HSCI research programs bridge the gaps in traditional funding to encourage bold thinking and launch scientific careers. Our collaborative environment gives rise to new ideas, new programs, and the resources to support them.
HSCI disease programs allow us to channel out world-class resources — both intellectual and technological — toward some of the most prevalent, devastating diseases for which stem cell research can hold promise.
The HSCI Blood Program, led by Daniel G. Tenen, M.D., aims to discover how to turn regeneration on and off. This knowledge has implications for leukemia and lymphoma, and for human diseases across the board.
The HSCI Cardiovascular Program, led by Richard Lee, M.D., aims to generate new human heart cells to replace damaged heart tissue. This has particular implications for diseases of aging, and for heart disease.
The HSCI Diabetes Program aims to cure diabetes. Led by Doug Melton, Ph.D., the program explores how to create beta cells efficiently, and protect them from attack by the immune system. This has direct implications for Type I Diabetes and Type II Diabetes.
Researchers in the HSCI Kidney Program, led by Iain Drummond, Ph.D., are dedicated to finding new treatments for patients with kidney disease. Their interests are regenerative biology in general, and fibrosis in particular.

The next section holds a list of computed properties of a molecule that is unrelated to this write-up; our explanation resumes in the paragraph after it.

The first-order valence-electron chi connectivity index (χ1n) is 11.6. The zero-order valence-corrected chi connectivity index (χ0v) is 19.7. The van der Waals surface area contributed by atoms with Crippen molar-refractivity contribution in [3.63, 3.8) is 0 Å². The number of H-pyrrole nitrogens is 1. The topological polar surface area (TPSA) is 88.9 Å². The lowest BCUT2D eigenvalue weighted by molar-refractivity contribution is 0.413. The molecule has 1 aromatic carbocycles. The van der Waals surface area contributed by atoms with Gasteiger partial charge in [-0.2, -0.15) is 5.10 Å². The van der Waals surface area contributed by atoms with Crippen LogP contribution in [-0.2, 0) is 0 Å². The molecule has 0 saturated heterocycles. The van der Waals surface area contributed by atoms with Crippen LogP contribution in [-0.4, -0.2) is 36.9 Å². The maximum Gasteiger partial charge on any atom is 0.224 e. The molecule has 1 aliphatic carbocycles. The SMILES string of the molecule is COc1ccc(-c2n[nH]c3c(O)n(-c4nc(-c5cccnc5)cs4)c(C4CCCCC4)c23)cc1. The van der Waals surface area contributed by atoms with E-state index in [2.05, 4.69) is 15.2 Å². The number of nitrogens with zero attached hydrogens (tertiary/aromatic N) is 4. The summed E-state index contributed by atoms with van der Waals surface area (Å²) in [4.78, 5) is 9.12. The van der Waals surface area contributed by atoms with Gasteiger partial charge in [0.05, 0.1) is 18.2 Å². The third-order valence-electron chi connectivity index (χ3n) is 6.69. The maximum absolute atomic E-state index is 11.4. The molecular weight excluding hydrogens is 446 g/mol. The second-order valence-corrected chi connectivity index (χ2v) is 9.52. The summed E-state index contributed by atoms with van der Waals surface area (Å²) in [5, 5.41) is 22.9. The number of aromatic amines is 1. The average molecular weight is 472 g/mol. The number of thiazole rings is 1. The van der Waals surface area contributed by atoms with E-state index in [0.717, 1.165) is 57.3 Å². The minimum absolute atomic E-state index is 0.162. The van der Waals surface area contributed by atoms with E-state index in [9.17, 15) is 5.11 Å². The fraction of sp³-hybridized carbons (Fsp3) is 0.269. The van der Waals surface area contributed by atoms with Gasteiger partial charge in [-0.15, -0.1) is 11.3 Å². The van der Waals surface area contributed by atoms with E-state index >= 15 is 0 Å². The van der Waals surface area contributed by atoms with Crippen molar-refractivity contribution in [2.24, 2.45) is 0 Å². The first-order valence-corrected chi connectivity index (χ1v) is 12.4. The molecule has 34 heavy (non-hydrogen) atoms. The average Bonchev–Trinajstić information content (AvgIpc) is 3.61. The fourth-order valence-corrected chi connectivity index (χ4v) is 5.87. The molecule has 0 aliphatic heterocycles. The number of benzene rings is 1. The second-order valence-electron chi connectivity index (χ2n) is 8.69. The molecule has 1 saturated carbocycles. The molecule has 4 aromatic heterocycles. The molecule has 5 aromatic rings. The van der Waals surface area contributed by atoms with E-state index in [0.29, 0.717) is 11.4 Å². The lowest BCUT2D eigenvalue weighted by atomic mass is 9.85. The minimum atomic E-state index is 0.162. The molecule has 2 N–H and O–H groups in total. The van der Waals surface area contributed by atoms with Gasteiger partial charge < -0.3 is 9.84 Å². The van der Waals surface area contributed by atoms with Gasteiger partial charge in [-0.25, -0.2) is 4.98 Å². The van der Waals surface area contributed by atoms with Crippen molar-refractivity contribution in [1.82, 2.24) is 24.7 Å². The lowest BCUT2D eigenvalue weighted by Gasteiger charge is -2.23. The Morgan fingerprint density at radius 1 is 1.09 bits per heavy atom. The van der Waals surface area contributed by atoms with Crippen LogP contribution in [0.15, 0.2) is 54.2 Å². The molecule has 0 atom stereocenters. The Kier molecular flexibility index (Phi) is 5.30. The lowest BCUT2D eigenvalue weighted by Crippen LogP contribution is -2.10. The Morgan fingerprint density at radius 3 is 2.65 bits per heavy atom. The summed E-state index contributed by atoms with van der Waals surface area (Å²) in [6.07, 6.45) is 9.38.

The HSCI Nervous System Diseases Program, led by Lee Rubin, Ph.D. and Tracy Young-Pearse, Ph.D., investigates neurodegenerative and traumatic diseases of the brain and spinal cord. Their goal is to understand exactly which neurons degenerate and why, and how to interfere with the degenerative process to provide a therapy. Their research covers a broad range of disorders, including ALS, Alzheimer's disease, eye diseases, hearing loss, Multiple Sclerosis, and Parkinson's disease.
The HSCI Skin Program, led by Markus Frank, M.D. and George F. Murphy, M.D., aims to discover how to regenerate tissue without scarring. This research focuses on skin repair and regeneration, and has implications for many types of skin cancers.
HSCI Seed Grants and Junior Faculty Programs
We provide early funding for innovative projects in stem cell research. This allows early-career scientists to pursue "high risk/high reward" avenues of research that might be difficult to fund from other sources.
The HSCI Medical Scientist Training Fellowship is awarded to Harvard Medical School students who demonstrate strong interest in stem cell research and HSCI believes will contribute to the future of the field.
Members of the HSCI community benefit from resources that are beyond the means of any individual lab. Our core facilities offer immediate access to specialized equipment, reagents and materials, know-how, and training.